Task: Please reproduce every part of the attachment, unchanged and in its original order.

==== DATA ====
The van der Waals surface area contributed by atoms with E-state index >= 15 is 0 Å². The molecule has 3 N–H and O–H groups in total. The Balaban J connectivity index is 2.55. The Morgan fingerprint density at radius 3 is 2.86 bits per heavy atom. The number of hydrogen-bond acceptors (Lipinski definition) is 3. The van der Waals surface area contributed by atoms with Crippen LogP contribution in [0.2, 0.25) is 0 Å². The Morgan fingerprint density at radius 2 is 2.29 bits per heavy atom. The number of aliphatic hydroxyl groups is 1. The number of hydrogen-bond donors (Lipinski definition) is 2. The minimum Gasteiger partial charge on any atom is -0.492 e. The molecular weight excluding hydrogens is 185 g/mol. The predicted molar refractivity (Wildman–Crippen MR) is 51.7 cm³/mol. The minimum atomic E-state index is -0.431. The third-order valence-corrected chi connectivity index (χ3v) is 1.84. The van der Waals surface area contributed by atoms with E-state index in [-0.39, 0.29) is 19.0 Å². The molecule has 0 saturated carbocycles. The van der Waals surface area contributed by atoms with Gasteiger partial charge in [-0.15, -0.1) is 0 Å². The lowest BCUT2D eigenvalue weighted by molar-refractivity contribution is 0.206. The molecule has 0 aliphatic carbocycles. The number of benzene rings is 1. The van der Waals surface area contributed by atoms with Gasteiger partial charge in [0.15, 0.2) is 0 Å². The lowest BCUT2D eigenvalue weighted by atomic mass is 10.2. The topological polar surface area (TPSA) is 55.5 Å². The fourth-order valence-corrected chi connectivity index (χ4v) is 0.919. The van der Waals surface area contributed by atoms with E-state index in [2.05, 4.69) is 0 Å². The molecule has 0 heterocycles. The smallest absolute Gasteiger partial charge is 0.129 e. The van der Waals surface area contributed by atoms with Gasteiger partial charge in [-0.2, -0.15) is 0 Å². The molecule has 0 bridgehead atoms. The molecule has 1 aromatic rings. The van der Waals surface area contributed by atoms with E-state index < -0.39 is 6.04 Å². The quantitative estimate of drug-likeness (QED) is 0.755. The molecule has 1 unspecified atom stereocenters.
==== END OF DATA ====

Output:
The van der Waals surface area contributed by atoms with E-state index >= 15 is 0 Å². The molecule has 3 N–H and O–H groups in total. The Balaban J connectivity index is 2.55. The Morgan fingerprint density at radius 3 is 2.86 bits per heavy atom. The number of hydrogen-bond acceptors (Lipinski definition) is 3. The van der Waals surface area contributed by atoms with Crippen LogP contribution in [0.2, 0.25) is 0 Å². The Morgan fingerprint density at radius 2 is 2.29 bits per heavy atom. The number of aliphatic hydroxyl groups is 1. The number of hydrogen-bond donors (Lipinski definition) is 2. The minimum Gasteiger partial charge on any atom is -0.492 e. The molecular weight excluding hydrogens is 185 g/mol. The predicted molar refractivity (Wildman–Crippen MR) is 51.7 cm³/mol. The minimum atomic E-state index is -0.431. The third-order valence-corrected chi connectivity index (χ3v) is 1.84. The van der Waals surface area contributed by atoms with E-state index in [-0.39, 0.29) is 19.0 Å². The molecule has 0 saturated carbocycles. The van der Waals surface area contributed by atoms with Gasteiger partial charge in [-0.15, -0.1) is 0 Å². The lowest BCUT2D eigenvalue weighted by molar-refractivity contribution is 0.206. The molecule has 0 aliphatic carbocycles. The number of benzene rings is 1. The van der Waals surface area contributed by atoms with Gasteiger partial charge in [0.15, 0.2) is 0 Å². The lowest BCUT2D eigenvalue weighted by atomic mass is 10.2. The topological polar surface area (TPSA) is 55.5 Å². The fourth-order valence-corrected chi connectivity index (χ4v) is 0.919. The van der Waals surface area contributed by atoms with E-state index in [2.05, 4.69) is 0 Å². The molecule has 0 heterocycles. The smallest absolute Gasteiger partial charge is 0.129 e. The van der Waals surface area contributed by atoms with Gasteiger partial charge in [-0.2, -0.15) is 0 Å². The molecule has 0 bridgehead atoms. The molecule has 1 aromatic rings. The van der Waals surface area contributed by atoms with E-state index < -0.39 is 6.04 Å². The quantitative estimate of drug-likeness (QED) is 0.755. The molecule has 1 unspecified atom stereocenters.